Scenes from the cooking podcast, From Scratch. Brian Polcyn and I, in my West Village apartment, make a sauce, jus lié, using a wine reduction for an episode on wines and spirits. I also talk with another chef and a wine maker, and a very special guest.

The latest podcast episode is up! On wines and spirits, cooking with them and drinking them. In this episode, I make a simple wine reduction sauce with Brian, who is an amazing cook and a better teacher. We also talk with wine producer Dave Phinney and chef Peter Kelley, and follow this with, gadzooks, a vodka martini, with an expert who had never had one!

I promised early in the show to give a recipe for a jus lié, which is simply a thickened sauce. This one with a white wine reduction. Here it is, but casually, because it’s so easy, you can play fast and loose, if you use your common sense.

What you need is:

2 ounces bacon (optional), chopped, 1/4 cup chopped onion and 1/4 cup chopped carrot (Brian likes celery, I don’t for chicken but love with beef, and Brian added a smashed clove of garlic), some butter, tablespoon of tomato paste, 1-1/2 cups wine, 1-1/2 cups chicken stock (bay leaf and pepper if you have it), and a thickener, a corn starch slurry or beurre manié (described in podcast)–none of this in order so just have it on hand. And of course a sauteed chicken breast or a roast chicken to put the sauce on.

Cook the bacon so the fat renders. Cook the onion and carrot in the bacon fat. Brian added some butter to get everything rendering as you can hear. Throw in some garlic if you have it. When things are browned, add the tomato paste and cook that till it’s browned. Add the wine in thirds, reducing it till the pan is crackling and the sugars stuck to the pan are browning. After the wine add all the stock, reduce by half, strain it into a clean pan, bring to a simmer, adjust seasoning, then thicken with beurre manié, as we do on the podcast, or with a cornstarch slurry and you are: good to go.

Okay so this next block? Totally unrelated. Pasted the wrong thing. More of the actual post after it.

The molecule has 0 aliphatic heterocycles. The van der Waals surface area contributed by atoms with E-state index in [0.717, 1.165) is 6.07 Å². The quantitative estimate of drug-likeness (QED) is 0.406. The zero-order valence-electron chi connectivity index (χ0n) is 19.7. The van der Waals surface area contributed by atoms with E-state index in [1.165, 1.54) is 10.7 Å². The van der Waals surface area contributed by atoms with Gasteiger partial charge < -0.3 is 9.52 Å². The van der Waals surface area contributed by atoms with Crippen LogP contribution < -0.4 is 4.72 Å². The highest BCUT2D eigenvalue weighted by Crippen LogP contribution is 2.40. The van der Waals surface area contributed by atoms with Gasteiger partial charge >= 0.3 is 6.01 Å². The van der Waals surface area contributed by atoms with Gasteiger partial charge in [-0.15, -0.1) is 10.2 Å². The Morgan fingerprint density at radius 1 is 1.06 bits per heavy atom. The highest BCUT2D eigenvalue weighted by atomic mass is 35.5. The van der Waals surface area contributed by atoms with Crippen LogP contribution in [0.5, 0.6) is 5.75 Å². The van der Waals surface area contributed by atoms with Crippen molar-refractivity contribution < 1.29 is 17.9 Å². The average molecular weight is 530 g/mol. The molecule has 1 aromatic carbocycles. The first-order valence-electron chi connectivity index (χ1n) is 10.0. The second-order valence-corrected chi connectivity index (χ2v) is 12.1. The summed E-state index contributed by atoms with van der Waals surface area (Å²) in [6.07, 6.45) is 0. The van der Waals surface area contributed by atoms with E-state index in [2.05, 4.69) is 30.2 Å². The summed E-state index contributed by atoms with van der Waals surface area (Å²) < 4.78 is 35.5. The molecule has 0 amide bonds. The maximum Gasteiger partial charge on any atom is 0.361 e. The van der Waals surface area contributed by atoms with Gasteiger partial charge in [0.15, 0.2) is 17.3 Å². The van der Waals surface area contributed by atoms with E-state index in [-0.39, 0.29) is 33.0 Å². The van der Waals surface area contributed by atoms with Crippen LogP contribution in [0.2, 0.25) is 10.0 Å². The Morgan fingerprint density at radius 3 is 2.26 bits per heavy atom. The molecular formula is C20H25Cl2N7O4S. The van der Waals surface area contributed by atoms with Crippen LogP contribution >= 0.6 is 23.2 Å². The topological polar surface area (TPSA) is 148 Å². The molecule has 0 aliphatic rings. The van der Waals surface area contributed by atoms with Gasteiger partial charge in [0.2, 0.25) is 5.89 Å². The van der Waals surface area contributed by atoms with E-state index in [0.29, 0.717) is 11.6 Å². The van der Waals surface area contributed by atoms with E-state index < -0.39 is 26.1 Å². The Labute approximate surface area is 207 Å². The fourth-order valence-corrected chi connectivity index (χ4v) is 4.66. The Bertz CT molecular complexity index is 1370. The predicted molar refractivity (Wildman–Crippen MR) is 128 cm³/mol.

It’s actually better to listen Brian describing it, or both. We’re trying to figure out in this podcast how to do audible recipes. Please let me know if it works or how we can do it better.

Again it sounds more complicated than it is: sweat the veg, add the wine in thirds reducing each time until the wine is gone, add the stock, reduce, strain, season, thicken. That’s it. When I roast a chicken I do this in the pan and don’t even need chicken stock, just water (as described in the new book).

Then, I actually make and more or less concede to the … Vodka martini. Yep. But only because I found a really good vodka. David and I discuss it. Though I must quote my friend Blake Bailey: “There is, of course, no such thing as a vodka martini (aka Kangaroo)….”

The Kangaroo (aka the “vodka martini”)

Despite what Brian says, cooking is easy, if you know the basics, and remember that unless it’s burnt, mistakes are edible.

And if you listen to and like the podcast, please give it some stars! BECAUSE: that’s the way more people learn about it and we want people to hear it!

Links from the show:

Peter Kelley of X2O

Slovenia Vodka

Dave Phinney, wine producer

David Lebovitz, and his books

While you’re waiting for his next book, Drinking French to come out, read his two memoirs, The Sweet Life In Paris and L’Appart.

Brian Polcyn

Recipe for the Kangaroo cocktail.

And my new book From Scratch: 10 Meals, 175 Recipes